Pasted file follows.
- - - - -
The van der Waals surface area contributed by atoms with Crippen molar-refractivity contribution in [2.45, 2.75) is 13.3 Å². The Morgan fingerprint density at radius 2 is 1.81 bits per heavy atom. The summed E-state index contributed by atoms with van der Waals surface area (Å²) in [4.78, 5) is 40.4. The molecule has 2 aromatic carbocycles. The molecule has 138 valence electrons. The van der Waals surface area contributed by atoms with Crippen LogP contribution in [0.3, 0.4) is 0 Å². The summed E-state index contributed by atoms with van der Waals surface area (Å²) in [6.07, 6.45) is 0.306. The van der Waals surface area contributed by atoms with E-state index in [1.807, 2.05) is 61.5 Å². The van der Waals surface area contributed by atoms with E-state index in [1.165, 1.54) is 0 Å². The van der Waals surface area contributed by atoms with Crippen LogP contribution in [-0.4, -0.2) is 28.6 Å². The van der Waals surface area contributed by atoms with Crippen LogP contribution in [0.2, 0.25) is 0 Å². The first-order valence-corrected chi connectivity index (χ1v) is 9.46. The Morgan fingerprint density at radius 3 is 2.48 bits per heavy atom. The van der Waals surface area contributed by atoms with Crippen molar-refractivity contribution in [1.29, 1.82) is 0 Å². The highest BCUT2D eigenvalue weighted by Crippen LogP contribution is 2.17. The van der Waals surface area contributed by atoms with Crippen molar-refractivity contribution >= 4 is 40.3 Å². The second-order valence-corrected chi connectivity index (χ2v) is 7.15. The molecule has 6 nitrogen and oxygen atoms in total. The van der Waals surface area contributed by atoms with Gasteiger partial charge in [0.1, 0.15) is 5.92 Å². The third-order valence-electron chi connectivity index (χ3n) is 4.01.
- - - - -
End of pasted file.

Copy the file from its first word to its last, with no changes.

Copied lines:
The van der Waals surface area contributed by atoms with Crippen molar-refractivity contribution in [2.45, 2.75) is 13.3 Å². The Morgan fingerprint density at radius 2 is 1.81 bits per heavy atom. The summed E-state index contributed by atoms with van der Waals surface area (Å²) in [4.78, 5) is 40.4. The molecule has 2 aromatic carbocycles. The molecule has 138 valence electrons. The van der Waals surface area contributed by atoms with Crippen LogP contribution in [0.3, 0.4) is 0 Å². The summed E-state index contributed by atoms with van der Waals surface area (Å²) in [6.07, 6.45) is 0.306. The van der Waals surface area contributed by atoms with E-state index in [1.807, 2.05) is 61.5 Å². The van der Waals surface area contributed by atoms with E-state index in [1.165, 1.54) is 0 Å². The van der Waals surface area contributed by atoms with Crippen LogP contribution in [-0.4, -0.2) is 28.6 Å². The van der Waals surface area contributed by atoms with Crippen LogP contribution in [0.2, 0.25) is 0 Å². The first-order valence-corrected chi connectivity index (χ1v) is 9.46. The Morgan fingerprint density at radius 3 is 2.48 bits per heavy atom. The van der Waals surface area contributed by atoms with Crippen molar-refractivity contribution in [1.29, 1.82) is 0 Å². The highest BCUT2D eigenvalue weighted by Crippen LogP contribution is 2.17. The van der Waals surface area contributed by atoms with Crippen molar-refractivity contribution >= 4 is 40.3 Å². The second-order valence-corrected chi connectivity index (χ2v) is 7.15. The molecule has 6 nitrogen and oxygen atoms in total. The van der Waals surface area contributed by atoms with Gasteiger partial charge in [0.1, 0.15) is 5.92 Å². The third-order valence-electron chi connectivity index (χ3n) is 4.01.